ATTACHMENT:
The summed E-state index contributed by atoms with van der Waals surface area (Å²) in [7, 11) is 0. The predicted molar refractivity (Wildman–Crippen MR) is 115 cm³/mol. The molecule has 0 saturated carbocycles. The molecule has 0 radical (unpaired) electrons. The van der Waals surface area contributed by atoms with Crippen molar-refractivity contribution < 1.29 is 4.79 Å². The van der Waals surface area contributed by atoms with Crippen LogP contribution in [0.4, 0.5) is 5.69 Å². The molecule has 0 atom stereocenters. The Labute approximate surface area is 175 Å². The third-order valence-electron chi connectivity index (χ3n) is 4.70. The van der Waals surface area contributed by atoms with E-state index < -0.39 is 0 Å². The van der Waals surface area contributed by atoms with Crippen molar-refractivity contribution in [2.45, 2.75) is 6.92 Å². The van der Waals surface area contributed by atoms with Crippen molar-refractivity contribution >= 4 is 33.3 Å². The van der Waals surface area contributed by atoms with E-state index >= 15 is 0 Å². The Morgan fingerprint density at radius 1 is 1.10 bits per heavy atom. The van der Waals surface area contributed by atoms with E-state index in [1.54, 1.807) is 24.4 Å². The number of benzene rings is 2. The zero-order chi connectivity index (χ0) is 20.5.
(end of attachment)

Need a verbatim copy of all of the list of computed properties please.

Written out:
The summed E-state index contributed by atoms with van der Waals surface area (Å²) in [7, 11) is 0. The predicted molar refractivity (Wildman–Crippen MR) is 115 cm³/mol. The molecule has 0 saturated carbocycles. The molecule has 0 radical (unpaired) electrons. The van der Waals surface area contributed by atoms with Crippen molar-refractivity contribution < 1.29 is 4.79 Å². The van der Waals surface area contributed by atoms with Crippen LogP contribution in [0.4, 0.5) is 5.69 Å². The molecule has 0 atom stereocenters. The Labute approximate surface area is 175 Å². The third-order valence-electron chi connectivity index (χ3n) is 4.70. The van der Waals surface area contributed by atoms with E-state index < -0.39 is 0 Å². The van der Waals surface area contributed by atoms with Crippen molar-refractivity contribution in [2.45, 2.75) is 6.92 Å². The van der Waals surface area contributed by atoms with Crippen molar-refractivity contribution >= 4 is 33.3 Å². The van der Waals surface area contributed by atoms with E-state index >= 15 is 0 Å². The Morgan fingerprint density at radius 1 is 1.10 bits per heavy atom. The van der Waals surface area contributed by atoms with E-state index in [1.54, 1.807) is 24.4 Å². The number of benzene rings is 2. The zero-order chi connectivity index (χ0) is 20.5.